Yasiin Bey, formerly known as Mos Def, believes Drake makes pop music rather than hip-hop

Yasiin Bey's perspective on Drake: navigating the boundaries between hip-hop and pop
Black Star In Concert - New York, NY
Black Star In Concert - New York, NY / Johnny Nunez/GettyImages

Yasiin Bey, a revered figure in hip-hop renowned for his extensive experience, activism, and skill, recently engaged in a candid conversation on The Cutting Room Floor. When prompted about Drake's place in hip-hop, Bey, formerly known as Mos Def, offered nuanced insights, raising questions about the commercial and agreeable nature of Drake's music.

Yasiin Bey's profound impact on hip-hop spans decades, marked by influential contributions. In a recent conversation with The Cutting Room Floor, he navigated the inquiry of Drake's classification within hip-hop. Bey, while refraining from direct criticism, highlighted the commercial and mainstream elements inherent in Drake's musical expression.

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The host, Recho, posed the question, "Is Drake hip-hop?" Yasiin Bey's response, filled with moments of laughter, reflected his attempt to convey his thoughts without resorting to outright criticism. Bey expressed his perception of Drake's music, categorizing it as "pop" in his eyes. He drew a connection between Drake's sound and its compatibility with commercial spaces, citing scenarios like shopping in a store.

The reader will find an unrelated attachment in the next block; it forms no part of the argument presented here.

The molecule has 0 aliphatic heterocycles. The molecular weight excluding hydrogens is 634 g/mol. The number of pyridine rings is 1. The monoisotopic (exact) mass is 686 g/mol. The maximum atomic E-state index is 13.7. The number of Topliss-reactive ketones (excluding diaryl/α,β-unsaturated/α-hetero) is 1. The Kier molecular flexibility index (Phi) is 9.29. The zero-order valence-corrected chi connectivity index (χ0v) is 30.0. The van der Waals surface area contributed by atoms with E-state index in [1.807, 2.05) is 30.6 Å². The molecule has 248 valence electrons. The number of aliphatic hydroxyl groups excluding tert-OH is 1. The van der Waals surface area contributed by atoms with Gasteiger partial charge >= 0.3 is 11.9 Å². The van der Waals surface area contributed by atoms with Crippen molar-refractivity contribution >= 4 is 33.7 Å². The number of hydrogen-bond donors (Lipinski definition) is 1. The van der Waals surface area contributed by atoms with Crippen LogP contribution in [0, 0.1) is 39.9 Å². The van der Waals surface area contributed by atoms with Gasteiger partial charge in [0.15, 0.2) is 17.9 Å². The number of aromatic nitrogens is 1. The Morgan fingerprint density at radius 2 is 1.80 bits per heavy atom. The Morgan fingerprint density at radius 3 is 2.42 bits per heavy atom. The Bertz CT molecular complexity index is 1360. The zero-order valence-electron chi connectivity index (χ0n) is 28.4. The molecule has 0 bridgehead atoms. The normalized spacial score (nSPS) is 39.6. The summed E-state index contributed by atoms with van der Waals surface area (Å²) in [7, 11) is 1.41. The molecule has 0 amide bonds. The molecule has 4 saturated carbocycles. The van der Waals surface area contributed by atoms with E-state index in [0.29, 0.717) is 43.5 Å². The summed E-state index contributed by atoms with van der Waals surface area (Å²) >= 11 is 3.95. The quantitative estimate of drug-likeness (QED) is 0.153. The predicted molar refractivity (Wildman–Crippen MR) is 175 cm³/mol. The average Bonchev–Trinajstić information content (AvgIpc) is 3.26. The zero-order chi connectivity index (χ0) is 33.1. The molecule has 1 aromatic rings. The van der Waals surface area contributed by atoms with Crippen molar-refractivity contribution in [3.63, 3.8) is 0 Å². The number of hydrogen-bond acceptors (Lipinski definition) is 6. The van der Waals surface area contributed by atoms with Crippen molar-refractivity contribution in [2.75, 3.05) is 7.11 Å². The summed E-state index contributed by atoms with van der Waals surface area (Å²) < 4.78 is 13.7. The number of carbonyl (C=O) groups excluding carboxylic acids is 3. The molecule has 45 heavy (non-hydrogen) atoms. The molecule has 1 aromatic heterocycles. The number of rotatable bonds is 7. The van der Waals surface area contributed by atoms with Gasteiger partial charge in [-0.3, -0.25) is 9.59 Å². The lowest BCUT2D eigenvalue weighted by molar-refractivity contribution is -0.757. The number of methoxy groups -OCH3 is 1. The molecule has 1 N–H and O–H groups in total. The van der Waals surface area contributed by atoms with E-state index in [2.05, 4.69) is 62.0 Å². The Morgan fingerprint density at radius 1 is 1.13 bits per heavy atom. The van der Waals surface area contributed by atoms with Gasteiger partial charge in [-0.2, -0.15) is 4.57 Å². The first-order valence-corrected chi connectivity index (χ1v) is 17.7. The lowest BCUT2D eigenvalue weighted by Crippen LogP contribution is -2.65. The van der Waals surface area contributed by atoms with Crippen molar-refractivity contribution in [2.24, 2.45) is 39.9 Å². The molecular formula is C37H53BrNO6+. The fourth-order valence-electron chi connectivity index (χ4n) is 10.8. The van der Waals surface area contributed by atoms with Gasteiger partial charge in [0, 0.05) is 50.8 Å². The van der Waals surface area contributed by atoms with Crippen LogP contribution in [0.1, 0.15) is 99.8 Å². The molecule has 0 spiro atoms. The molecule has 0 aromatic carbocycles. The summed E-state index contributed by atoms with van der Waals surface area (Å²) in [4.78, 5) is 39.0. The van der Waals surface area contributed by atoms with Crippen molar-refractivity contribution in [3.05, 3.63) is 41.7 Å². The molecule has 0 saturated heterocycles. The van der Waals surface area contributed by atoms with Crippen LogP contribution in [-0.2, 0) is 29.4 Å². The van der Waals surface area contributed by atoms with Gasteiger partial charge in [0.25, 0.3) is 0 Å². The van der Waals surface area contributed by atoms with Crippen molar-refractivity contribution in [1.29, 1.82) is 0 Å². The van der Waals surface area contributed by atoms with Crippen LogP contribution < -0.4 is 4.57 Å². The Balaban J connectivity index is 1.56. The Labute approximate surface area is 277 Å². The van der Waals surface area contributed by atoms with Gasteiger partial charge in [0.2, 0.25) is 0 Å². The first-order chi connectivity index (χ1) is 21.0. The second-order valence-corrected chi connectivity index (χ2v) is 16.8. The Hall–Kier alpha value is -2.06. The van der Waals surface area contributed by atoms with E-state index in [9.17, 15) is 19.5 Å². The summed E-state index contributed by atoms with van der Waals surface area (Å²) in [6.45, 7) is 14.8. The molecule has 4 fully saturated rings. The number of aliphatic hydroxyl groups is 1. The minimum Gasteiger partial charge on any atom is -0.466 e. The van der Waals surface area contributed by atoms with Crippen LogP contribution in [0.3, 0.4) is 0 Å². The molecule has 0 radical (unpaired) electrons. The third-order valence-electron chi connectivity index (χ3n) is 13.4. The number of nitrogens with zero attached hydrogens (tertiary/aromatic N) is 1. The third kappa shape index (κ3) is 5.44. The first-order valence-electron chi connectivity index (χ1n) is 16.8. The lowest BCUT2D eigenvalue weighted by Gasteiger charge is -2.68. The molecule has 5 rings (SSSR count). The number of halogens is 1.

Bey elaborated:

""Drake is pop to me. In the sense, like, if I was in Target in Houston, and I heard a Drake song. It feels like a lot of his music is compatible with... shopping. Or, as you know, shopping with an edge in certain instances." "

Yasiin Bey

The artist acknowledged the likability of Drake's music, using humor to illustrate the consumerist appeal with references to shopping and the abundance of products.

However, Bey raised thought-provoking questions about the long-term impact of this commercialized approach to music. He questioned the sustainability of a culture focused on buying and selling, hinting at a potential collapse and urging consideration of the deeper messages within the art.

""Okay. What happens when this thing collapses?" he concluded. "What happens when the columns start buckling? Are we not in some early stage of that at this present hour? Are we seeing, like, the collapse of an empire? Buying and selling, where's the message that I can use? You know, what's in it for your audience apart from, like, banging the pom-poms?" "

Yasiin Bey

In his critique, Bey prompted reflection on the essence of Drake's music, challenging listeners to consider the underlying messages beyond the catchy tunes and commercial success. He questioned the societal implications and whether there is substance that resonates beyond the surface level.

Yasiin Bey's commentary adds a layer of complexity to the ongoing discussion about the intersection of hip-hop and pop culture. As the genre evolves, artists like Bey bring valuable perspectives, encouraging a deeper examination of the messages conveyed through music. The conversation with The Cutting Room Floor serves as a platform for exploring the dynamic landscape of contemporary hip-hop and its broader cultural implications.

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